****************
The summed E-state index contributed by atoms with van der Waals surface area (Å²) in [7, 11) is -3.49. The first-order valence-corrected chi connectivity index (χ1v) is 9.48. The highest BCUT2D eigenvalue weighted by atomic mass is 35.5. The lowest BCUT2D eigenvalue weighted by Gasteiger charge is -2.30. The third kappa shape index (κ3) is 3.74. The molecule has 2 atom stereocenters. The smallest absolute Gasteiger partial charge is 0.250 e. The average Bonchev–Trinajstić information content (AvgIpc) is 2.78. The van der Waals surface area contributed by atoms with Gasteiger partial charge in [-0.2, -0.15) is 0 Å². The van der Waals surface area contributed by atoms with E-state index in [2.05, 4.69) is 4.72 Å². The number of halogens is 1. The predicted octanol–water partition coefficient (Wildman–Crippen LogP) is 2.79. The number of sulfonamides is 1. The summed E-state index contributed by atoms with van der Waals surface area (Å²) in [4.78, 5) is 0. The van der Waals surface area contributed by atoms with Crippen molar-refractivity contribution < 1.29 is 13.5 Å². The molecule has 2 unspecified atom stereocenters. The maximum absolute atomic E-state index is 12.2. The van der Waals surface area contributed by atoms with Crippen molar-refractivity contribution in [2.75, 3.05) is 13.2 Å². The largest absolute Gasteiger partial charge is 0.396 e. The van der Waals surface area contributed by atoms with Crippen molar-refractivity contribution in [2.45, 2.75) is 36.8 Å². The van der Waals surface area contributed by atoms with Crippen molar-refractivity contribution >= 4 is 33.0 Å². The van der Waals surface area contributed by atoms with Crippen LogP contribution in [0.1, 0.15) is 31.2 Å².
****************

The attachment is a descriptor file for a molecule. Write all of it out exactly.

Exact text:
The summed E-state index contributed by atoms with van der Waals surface area (Å²) in [7, 11) is -3.49. The first-order valence-corrected chi connectivity index (χ1v) is 9.48. The highest BCUT2D eigenvalue weighted by atomic mass is 35.5. The lowest BCUT2D eigenvalue weighted by Gasteiger charge is -2.30. The third kappa shape index (κ3) is 3.74. The molecule has 2 atom stereocenters. The smallest absolute Gasteiger partial charge is 0.250 e. The average Bonchev–Trinajstić information content (AvgIpc) is 2.78. The van der Waals surface area contributed by atoms with Gasteiger partial charge in [-0.2, -0.15) is 0 Å². The van der Waals surface area contributed by atoms with E-state index in [2.05, 4.69) is 4.72 Å². The number of halogens is 1. The predicted octanol–water partition coefficient (Wildman–Crippen LogP) is 2.79. The number of sulfonamides is 1. The summed E-state index contributed by atoms with van der Waals surface area (Å²) in [4.78, 5) is 0. The van der Waals surface area contributed by atoms with Crippen molar-refractivity contribution < 1.29 is 13.5 Å². The molecule has 2 unspecified atom stereocenters. The maximum absolute atomic E-state index is 12.2. The van der Waals surface area contributed by atoms with Crippen molar-refractivity contribution in [2.75, 3.05) is 13.2 Å². The largest absolute Gasteiger partial charge is 0.396 e. The van der Waals surface area contributed by atoms with Crippen molar-refractivity contribution in [2.45, 2.75) is 36.8 Å². The van der Waals surface area contributed by atoms with Crippen molar-refractivity contribution >= 4 is 33.0 Å². The van der Waals surface area contributed by atoms with Crippen LogP contribution in [0.1, 0.15) is 31.2 Å².